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Nonprofit Expansion: 4 Signs You’re Financially Ready

If you’re a leader at a small to mid-sized nonprofit, you’ve probably considered expanding your organization and its programs to better serve your community. You may have even started developing your expansion strategy and thinking about how to get your organization’s team and stakeholders on board. But how do you know if it’s the right time to finalize and implement your growth plan? 

Successful expansion requires a solid financial foundation so that you can continue covering your day-to-day costs as you take on the risks required for growth. 

To help you determine if your nonprofit is financially ready to grow, this guide will walk through four signs to watch for, including: 

  1. Sustainable Revenue Sources 

  1. Reliable Grant Funding 

  1. Strong Cost Analysis Results 

  1. Scalable Management Systems 

While these factors are a good starting point for deciding on an expansion timeline, they can be challenging to identify within your own organization. Consider working with an external professional like a nonprofit accountant or strategic financial advisor to get an outside perspective on whether your organization meets these criteria and figure out how to proceed. 

1. Sustainable Revenue Sources 

Many nonprofits think about their fundraising goals in terms of how much money they can raise, which is helpful when considering individual initiatives. However, when you’re planning for growth, you need to think more holistically. Rather than just maximizing your funds, your goal should be to generate revenue sustainably.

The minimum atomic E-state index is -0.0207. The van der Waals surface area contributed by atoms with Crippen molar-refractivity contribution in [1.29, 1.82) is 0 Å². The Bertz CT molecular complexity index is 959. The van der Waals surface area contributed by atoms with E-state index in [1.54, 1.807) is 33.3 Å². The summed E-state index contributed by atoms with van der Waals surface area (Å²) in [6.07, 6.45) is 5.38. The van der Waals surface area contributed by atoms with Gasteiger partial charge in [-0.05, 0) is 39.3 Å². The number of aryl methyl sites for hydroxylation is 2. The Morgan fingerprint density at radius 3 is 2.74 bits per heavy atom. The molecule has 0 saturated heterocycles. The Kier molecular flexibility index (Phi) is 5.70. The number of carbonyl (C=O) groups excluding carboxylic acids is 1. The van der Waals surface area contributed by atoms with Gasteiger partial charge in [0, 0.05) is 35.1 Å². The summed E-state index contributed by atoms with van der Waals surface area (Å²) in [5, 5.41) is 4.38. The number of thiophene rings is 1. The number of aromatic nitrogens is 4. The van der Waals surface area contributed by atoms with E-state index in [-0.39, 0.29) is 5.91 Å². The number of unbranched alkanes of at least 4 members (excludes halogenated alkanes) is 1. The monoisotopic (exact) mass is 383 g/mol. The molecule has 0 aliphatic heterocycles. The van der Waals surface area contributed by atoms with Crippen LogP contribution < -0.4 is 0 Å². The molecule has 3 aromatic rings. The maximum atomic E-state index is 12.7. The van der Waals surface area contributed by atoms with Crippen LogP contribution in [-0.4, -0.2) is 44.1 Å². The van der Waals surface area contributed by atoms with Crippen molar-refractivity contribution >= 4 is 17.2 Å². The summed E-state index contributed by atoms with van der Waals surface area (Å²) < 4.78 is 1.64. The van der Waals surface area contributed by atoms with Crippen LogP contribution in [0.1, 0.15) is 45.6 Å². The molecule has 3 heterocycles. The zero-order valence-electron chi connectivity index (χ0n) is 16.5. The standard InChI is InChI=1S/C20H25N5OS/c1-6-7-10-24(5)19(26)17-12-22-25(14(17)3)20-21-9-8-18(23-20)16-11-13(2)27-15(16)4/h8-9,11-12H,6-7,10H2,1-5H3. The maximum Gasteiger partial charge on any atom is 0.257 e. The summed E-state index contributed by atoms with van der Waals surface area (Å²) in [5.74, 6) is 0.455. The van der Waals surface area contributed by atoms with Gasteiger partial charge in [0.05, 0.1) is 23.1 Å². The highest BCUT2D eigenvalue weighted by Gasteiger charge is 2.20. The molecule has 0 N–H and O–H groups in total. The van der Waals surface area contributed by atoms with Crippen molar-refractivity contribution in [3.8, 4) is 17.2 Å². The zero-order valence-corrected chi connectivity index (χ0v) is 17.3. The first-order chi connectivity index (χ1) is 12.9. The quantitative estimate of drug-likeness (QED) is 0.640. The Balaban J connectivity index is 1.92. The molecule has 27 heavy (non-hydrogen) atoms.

To have a sustainable funding model, your nonprofit needs: 

  • Multiple ongoing revenue streams. Your organization probably generates a lot of revenue during fundraising events and at the end of the year, but you also need to have steady funding coming in between those major campaigns. Allow donors to set up automatic monthly gifts through your online donation page, and create other ways for donors to contribute throughout the year, such as by joining a membership program or buying merchandise from your online store. 

  • A high donor retention rate. While you’ll need to acquire some new donors in order to grow, keeping your existing donors involved with your nonprofit creates a solid foundation of support you can rely on and build upon. As of 2023, the average year-over-year donor retention rate in the nonprofit sector was about 35%, so aim for a rate at or above this number before you expand. 

  • Strong major donor relationships. Your major donors will be incredibly important to your expansion plan as they’ll fund many of the new projects and initiatives you’ll launch. In addition to deciding what areas of your growth strategy you’ll ask each donor to contribute to and how much money you’ll request, consider running your expansion plan by your major donors to secure their support early on. 

When you can fundraise sustainably, you’ll ensure you have the capacity to grow and the ability to maintain donation revenue throughout the process. 

2. Reliable Grant Funding 

Once you’ve future-proofed your individual donation strategy, you’ll need to create a solid foundation for securing the grants that will make it possible to fund specific new programs or planned projects. Ask yourself the following questions to ensure your nonprofit is prepared to receive future grants: 

  • Do we have a strong track record of winning grants? 

  • Have we kept in touch with past funders who might be willing to consider another grant application from our organization? 

  • Do we either have skilled grant writers on our team or the ability to hire a consultant who can help us write standout grant proposals? 

  • Do we have a robust grant management system that we can reuse or revise to support our next grant? 

Additionally, note in your expansion plan which activities you’ll pursue grants for to guide your grant-seeking efforts. First make sure you’re in a good place to receive additional grants in the near future, then start looking for funding opportunities so you’re ready to go when the time comes to implement your plan and submit grant applications.